Cute and interesting stories, but what they mainly tell is that children are amazing generalizers: they make a wide range of assumptions based on their experiential history. Some of those turn out to be true, some not so true.

Friday, April 22, 2011

Holy Week, visualized

My former student Stephen Smith made this remarkable timeline for Holy Week. See his explanation of how he did it here. Trust me, the closer you look the better it'll be, so click through to the larger version.

Thursday, April 21, 2011

listen to Tom


Monday, April 18, 2011

teaching from the Kindle

So, I did something dumb a couple of weeks ago: when packing up some books to sell at a nearby Half-Price Books, I accidentally added, and then sold, my annotated copy of Philip Pullman's His Dark Materials trilogy. Imagine my surprise when I took a copy off the shelf in preparation for class only to discover that it was pristine and unmarked.

Now, as it happens, the last time I was preparing to teach these books I had been traveling, and decided while on the road to buy the Kindle versions, which I read, and annotated — or at least underlined key passages in — before returning home and taking up the good old paper version. So, this time, I decided to teach the books straight from the Kindle, rather than try to prepare an unmarked, untouched paper copy.

And let me tell you, friends, teaching a book from a Kindle stinks. Big time. My entire teaching method involves going back and forth in a book, from key passage to key passage, comparing, elucidating. Here is a an account of the prophecies concerning Lyra; here is another one; here's what the witches think about her: let's look at these and see if they tell a coherent story. Turn to page 71; okay, keep a finger at that place and now turn to page 243; now let's go back to 71. I scarcely ever have the book out of my hand during a class period, and I encourage my students to keep their copies open and active also.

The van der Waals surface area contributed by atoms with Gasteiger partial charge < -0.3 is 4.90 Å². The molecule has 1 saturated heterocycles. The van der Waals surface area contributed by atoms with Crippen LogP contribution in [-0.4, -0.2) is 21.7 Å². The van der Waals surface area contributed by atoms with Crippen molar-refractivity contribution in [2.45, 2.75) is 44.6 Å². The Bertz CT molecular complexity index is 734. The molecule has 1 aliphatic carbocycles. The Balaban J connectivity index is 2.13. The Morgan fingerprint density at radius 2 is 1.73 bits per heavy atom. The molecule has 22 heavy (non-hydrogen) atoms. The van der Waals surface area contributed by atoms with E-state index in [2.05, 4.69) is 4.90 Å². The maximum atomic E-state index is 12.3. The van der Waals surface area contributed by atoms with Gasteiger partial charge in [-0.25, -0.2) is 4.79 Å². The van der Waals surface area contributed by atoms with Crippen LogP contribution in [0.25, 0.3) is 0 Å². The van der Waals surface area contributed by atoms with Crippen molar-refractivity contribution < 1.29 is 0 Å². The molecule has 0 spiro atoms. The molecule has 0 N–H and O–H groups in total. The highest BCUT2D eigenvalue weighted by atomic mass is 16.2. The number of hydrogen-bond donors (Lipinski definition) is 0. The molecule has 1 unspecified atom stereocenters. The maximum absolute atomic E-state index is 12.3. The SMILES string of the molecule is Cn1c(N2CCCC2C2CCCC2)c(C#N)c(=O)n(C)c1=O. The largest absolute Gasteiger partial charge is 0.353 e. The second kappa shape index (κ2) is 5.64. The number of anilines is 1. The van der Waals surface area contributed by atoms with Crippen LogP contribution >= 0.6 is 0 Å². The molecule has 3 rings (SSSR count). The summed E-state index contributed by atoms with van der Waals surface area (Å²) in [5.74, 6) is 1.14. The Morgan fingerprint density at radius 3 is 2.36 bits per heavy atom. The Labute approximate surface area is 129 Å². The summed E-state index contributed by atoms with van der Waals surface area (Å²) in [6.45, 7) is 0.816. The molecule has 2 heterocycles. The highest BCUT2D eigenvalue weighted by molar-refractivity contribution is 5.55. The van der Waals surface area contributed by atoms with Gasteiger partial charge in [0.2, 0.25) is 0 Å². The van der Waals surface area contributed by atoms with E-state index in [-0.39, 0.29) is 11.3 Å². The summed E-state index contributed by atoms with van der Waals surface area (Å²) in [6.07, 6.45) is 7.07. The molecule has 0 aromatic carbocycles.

Everything I habitually do in class is incredibly laborious with a Kindle, especially if my students have codex versions, and radically so if the Kindle edition doesn't have page numbers. And it's even worse if the Kindle edition doesn't have the chapter breaks coded in: with encoded chapter breaks I can at least use the left button on the five-way controller to go back and see what chapter I'm in, but if the chapter breaks aren't coded, then I can only click back a page at a time until I find the chapter number, and then click forward until get back where I was. And even then I won't know how far I am into the chapter. All of this makes it very hard for me to know how to get my students looking at the same portion of the text that I'm looking at.

And then, what happens when I want to look at another passage? (1) Click the "Menu" button; (2) click "View Notes and Marks"; (3) look for the passage you have in mind, which may require clicking the "Next Page" button once or twice; (4) click the "Down" button on the controller until you get to the passage you want; (5) click the central "Select" button on the controller.

Or, if you happen to have written the location on a piece of paper or the inside of your palm, the procedure is: (1) Click the "Menu" button; (2) click "Go to..."; (3) click on the "Symbol" button to reveal numerals; (4) use the five-way controller to navigate from numeral to numeral until you get the combination you want, which can take in some cases a dozen clicks; (5) click the "Symbol" button again to dismiss that screen; (6) use the five-way controller to navigate to "Location" and click it.

That's just not workable — not for the way I teach. All of these movements are faster and smoother on the iPad Kindle app, by the way, but still unwieldy. In my judgment, there's only one way to make e-readers usable in the classroom: voice commands. I need to be able to click a button and say to the machine, "Go to page 243." When that's possible, but probably not before that's possible, I'll use e-readers in class. (Well, except for this summer, when I'll be teaching in England, and will put up with the unwieldiness of e-readers in order to avoid carrying a backpack full of books all over the country. Been there, done that — many times. Not again.)